I withdrew my application from the local university, my hall placing and my orientation camps. Everyone was pretty flustered – it was two weeks before the first day of local university. Yet, I, on the other hand, was filled with anticipation for the next season of my life.

The feeling of anticipation never left me, until 3 days before the day of departure. 3 days. It suddenly dawned upon me that I had only 3 days left to spend with my family before I would be apart from them for the whole of next year. I had never been apart from my family for that long. When I went for a 3-month long exchange programme in China, my family came along. When I enlisted into the army, I was at least given the chance to visit them on weekends. This was going to be one of the most exciting yet toughest phases of my life. My dad had always been my compass and my mom, the one who kept me alive with her aggravating nagging whenever I insisted on my stubborn ways.

I hugged and kissed my goodbyes on the 4th of September, and buried my face in a buckets of tears for the 1st half of the flight. The following nights in Manchester weren’t any easier. Despite having fulfilled a couple of bucket list items (such as visiting the Old Trafford stadium), I cried myself to sleep each night. It was great being abroad with the love of my life but without my family, I felt empty. Furthermore, the burden of not knowing how I was going to pay off the fees for final year never left my mind. I had prayed for faith a year ago and indeed, God was teaching me faith.

Things got worse and I struggled and struggled. Each time I felt utterly lonely, I questioned myself, “Did I make the right decision to come here?” My dad would always remind me over Skype that the point of going abroad wasn’t merely to chase the grades, but to make new friends and to live the experience. I wasn’t making many friends and I wasn’t living the experience. I was paying a hefty sum (of both actual and opportunity cost) to be locked up in my room, feeling lonely and depressed and homesick half the time. When my family was thrown into an even tighter financial situation, I asked myself the same question again and again. I was becoming a burden and my faith was shaking.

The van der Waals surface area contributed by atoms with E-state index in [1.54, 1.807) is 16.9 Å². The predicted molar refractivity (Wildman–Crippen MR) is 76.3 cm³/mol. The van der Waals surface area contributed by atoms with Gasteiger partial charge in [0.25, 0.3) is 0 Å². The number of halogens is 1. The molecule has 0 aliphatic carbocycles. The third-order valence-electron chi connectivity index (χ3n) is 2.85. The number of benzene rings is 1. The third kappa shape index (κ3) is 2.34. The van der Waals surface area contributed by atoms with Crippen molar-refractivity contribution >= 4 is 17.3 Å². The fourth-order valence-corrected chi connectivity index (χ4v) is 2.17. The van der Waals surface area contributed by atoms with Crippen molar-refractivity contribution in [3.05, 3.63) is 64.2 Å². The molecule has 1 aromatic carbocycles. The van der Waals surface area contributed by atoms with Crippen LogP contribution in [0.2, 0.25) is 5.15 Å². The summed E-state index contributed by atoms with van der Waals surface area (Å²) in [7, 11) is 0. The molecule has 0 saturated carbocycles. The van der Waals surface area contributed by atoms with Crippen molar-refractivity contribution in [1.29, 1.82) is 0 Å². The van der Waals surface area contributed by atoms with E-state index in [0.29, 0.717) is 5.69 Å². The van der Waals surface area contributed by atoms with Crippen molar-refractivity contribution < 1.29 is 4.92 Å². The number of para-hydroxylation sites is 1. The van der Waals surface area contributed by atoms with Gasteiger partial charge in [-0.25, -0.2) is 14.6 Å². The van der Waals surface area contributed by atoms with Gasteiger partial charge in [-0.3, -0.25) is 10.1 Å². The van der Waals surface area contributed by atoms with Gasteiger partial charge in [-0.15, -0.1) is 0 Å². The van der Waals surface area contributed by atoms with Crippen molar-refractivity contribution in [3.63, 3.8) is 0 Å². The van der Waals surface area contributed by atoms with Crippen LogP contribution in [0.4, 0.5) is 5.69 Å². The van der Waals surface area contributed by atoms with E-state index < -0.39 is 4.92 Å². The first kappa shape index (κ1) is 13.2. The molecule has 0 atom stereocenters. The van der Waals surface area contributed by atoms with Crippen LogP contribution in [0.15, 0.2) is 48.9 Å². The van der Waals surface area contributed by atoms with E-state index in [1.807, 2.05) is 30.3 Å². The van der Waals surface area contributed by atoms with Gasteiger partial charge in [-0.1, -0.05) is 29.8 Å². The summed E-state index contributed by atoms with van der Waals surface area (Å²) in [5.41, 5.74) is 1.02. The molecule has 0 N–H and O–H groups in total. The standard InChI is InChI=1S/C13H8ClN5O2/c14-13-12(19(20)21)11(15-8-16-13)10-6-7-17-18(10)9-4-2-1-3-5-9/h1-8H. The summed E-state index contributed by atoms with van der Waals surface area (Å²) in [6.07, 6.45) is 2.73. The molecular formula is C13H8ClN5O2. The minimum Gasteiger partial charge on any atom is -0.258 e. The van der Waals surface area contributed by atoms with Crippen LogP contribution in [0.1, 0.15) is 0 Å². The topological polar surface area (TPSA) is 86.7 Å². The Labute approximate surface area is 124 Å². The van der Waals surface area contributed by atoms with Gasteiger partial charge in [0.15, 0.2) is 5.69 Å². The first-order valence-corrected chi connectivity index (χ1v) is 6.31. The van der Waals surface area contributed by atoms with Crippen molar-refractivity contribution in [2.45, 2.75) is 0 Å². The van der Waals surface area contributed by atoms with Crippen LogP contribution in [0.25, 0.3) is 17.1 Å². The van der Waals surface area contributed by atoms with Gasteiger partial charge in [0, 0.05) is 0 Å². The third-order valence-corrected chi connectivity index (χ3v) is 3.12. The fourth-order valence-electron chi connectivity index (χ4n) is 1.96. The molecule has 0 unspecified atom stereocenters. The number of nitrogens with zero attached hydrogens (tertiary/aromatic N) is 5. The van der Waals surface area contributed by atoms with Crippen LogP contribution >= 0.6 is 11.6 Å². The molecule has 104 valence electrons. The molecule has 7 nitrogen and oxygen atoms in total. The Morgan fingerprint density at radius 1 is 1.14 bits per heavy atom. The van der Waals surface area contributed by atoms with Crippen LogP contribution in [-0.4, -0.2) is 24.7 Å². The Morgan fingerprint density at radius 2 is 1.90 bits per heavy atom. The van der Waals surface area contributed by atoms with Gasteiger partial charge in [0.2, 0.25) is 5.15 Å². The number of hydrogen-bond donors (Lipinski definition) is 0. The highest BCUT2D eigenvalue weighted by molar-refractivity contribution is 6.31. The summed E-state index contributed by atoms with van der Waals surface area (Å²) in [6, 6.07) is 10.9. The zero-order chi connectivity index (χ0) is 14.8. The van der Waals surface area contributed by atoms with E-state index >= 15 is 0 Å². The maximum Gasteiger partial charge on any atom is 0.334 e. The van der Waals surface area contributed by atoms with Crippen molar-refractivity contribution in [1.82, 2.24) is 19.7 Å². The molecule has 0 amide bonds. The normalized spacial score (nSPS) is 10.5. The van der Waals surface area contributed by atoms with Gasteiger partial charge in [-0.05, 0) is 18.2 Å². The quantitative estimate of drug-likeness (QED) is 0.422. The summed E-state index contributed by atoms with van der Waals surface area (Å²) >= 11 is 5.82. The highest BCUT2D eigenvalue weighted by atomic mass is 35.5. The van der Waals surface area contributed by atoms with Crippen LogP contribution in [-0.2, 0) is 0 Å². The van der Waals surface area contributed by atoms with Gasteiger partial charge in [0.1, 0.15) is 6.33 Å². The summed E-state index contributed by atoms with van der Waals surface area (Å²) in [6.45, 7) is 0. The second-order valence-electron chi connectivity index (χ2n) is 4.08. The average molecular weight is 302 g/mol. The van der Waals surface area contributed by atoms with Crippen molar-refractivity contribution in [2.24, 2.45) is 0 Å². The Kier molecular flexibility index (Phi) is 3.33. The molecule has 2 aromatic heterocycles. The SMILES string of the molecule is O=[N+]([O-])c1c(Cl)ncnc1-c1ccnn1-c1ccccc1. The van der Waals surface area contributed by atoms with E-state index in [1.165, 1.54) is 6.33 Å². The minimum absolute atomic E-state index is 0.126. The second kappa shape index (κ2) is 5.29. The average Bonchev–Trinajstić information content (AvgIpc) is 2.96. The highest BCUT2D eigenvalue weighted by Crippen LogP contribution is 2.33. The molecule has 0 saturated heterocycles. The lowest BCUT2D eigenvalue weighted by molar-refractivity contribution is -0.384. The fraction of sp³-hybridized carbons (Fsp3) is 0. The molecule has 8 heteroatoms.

Yet, even when I was faithless, God was faithful. As I was settling down in Manchester, I no longer had to worry about my family’s financial situation. God had sent people angels to provide. I no longer had to worry about finding meaningful friendships. God had placed lovely groups of people in my life. I no longer had to worry about feeling homesick. I had found my family in Manchester. Everything became easier and much more pleasant with the community of people that God had placed in my life. Their presence, along with Marcus’ constant assurance, reminded me of why I decided to study abroad in the first place. Unlike most of the freshmen, we could not afford to splurge on good food and good fun. Yet, I’m convinced that it did not make our freshmen year any less rich. We were having the time of our lives travelling Europe on a tight budget, cooking every meal at home instead of eating out, and spending time in church instead of at the parties.

Today, as I type this out while being seated in the flight back home to Singapore, I can’t help but marvel at how blessed my freshmen year had been. It started off with the hope of achieving my dream of studying abroad, only to be dashed by the lost of my overseas scholarship. Nevertheless, I still ended up accomplishing my dream (albeit not in the most ideal way) and I’m happier than ever. I (still) do not know how I’m going to pay off my tuition fees for the final year but my God knows. And that’s all I need to know.

So here I am saying it proud and saying it loud: I’ve (more than) survived freshman year!